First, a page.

The growth of the service economy, widespread acceptance of cosmetic technologies, expansion of global media, and the intensification of scrutiny of appearance brought about by the internet have heightened the power of beauty ideals in everyday life. A range of interdisciplinary contributions by an international roster of established and emerging scholars will introduce students to the emergence of debates about beauty, including work in history, sociology, communications, anthropology, gender studies, disability studies, ethnic studies, cultural studies, philosophy, and psychology.

The Routledge Companion to Beauty Politics is an essential reference work for students and researchers interested in the politics of appearance. Comprising over 30 chapters by a team of international contributors the Handbook is divided into six parts:

  • Theorizing Beauty Politics
  • Competing Definitions of Beauty
  • Beauty, Activism, and Social Change
  • Body Work
  • Beauty and Labor
  • Beauty and the Lifecourse

The Routledge Companion to Beauty Politics is essential reading for students in Women and Gender Studies, Sociology, Media Studies, Communications, Philosophy, and Psychology.

part One|59 pages

Theorizing beauty politics

chapter 1|6 pages


chapter 2|10 pages

Neoliberal beauty

chapter 3|10 pages

Beauty and class

chapter 6|11 pages

Picking your battles

Beauty, complacency, and the other life of racism

part Two|84 pages

Competing definitions of beauty

chapter 7|11 pages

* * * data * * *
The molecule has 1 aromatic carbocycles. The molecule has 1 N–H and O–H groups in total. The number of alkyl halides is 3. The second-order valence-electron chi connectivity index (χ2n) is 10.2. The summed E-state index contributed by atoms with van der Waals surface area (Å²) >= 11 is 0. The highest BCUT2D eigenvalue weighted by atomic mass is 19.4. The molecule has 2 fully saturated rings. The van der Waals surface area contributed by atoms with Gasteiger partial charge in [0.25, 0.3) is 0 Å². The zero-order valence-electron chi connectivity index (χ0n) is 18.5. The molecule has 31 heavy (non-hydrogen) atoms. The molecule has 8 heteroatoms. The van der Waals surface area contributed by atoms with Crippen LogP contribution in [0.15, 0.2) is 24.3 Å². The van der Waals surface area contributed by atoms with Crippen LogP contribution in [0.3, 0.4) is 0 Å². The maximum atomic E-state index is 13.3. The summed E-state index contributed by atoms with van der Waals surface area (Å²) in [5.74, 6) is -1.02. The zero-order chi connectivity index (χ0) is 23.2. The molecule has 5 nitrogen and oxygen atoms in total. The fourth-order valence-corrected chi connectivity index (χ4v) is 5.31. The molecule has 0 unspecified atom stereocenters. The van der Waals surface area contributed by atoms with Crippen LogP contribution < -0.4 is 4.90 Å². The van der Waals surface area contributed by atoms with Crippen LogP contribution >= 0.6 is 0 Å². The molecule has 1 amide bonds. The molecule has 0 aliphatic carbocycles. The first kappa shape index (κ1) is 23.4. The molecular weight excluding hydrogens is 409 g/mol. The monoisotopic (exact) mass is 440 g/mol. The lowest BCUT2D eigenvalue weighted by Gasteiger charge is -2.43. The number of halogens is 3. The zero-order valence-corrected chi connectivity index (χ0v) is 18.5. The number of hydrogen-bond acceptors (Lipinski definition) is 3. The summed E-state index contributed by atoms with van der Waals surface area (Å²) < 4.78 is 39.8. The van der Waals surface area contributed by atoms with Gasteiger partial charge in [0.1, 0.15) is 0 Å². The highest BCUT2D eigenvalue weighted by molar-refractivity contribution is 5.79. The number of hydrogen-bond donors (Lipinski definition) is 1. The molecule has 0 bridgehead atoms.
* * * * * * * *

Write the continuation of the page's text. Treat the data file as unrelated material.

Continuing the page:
Democratizing looks

The politics of gender, class, and beauty in early twentieth-century United States

chapter 8|11 pages

Some's thin, some's voluptuous but they all fine

Feminine beauty in Black publications 1827–1909

chapter 14|12 pages

Fantastic bodies

Navigating ideals of beauty in cosplay

part Three|82 pages

Beauty, activism, and social change

chapter 15|10 pages

The rise of disability aesthetics

Reframing the relationship between disability, beauty, and art

chapter 16|10 pages

“There is something chic about women wearing men's clothes”

Lesbian activists as fashionable women in the fight for queer rights in the United States, 1955–1972

chapter 17|10 pages

Fat activism and beauty politics

chapter 18|9 pages

Bumpah politics

The thick Black female body in US and Caribbean academic discourses

chapter 19|19 pages


On Black women, beauty, hair, and embodiment

chapter 20|10 pages

“I do not see myself as anything else than white”

Black resistance to racial cosplay blackfishing

part Four|67 pages

Body work

chapter 22|9 pages

Genital aesthetics

chapter 23|9 pages

Body hair removal

Constructing the “baseline” for the normative gendered body in the contemporary Anglophone West

chapter 25|9 pages

Botox and beauty politics

part Five|52 pages

Beauty and labor

chapter 29|9 pages

Size matters (in modeling)

chapter 30|10 pages

Tattooers at work

An emotional and permanent body labor

chapter 31|10 pages

Beauty pageants and border crossings

The politics of class, cosmopolitanism, race, and place

chapter 33|11 pages

Hourly beauty

Aesthetic labor in China

part Six|30 pages

Beauty and the lifecourse

chapter 35|8 pages

The politics of looking old

Older adults and the aging body

chapter 36|12 pages

The incredible invisible woman

Age, beauty, and the specter of identity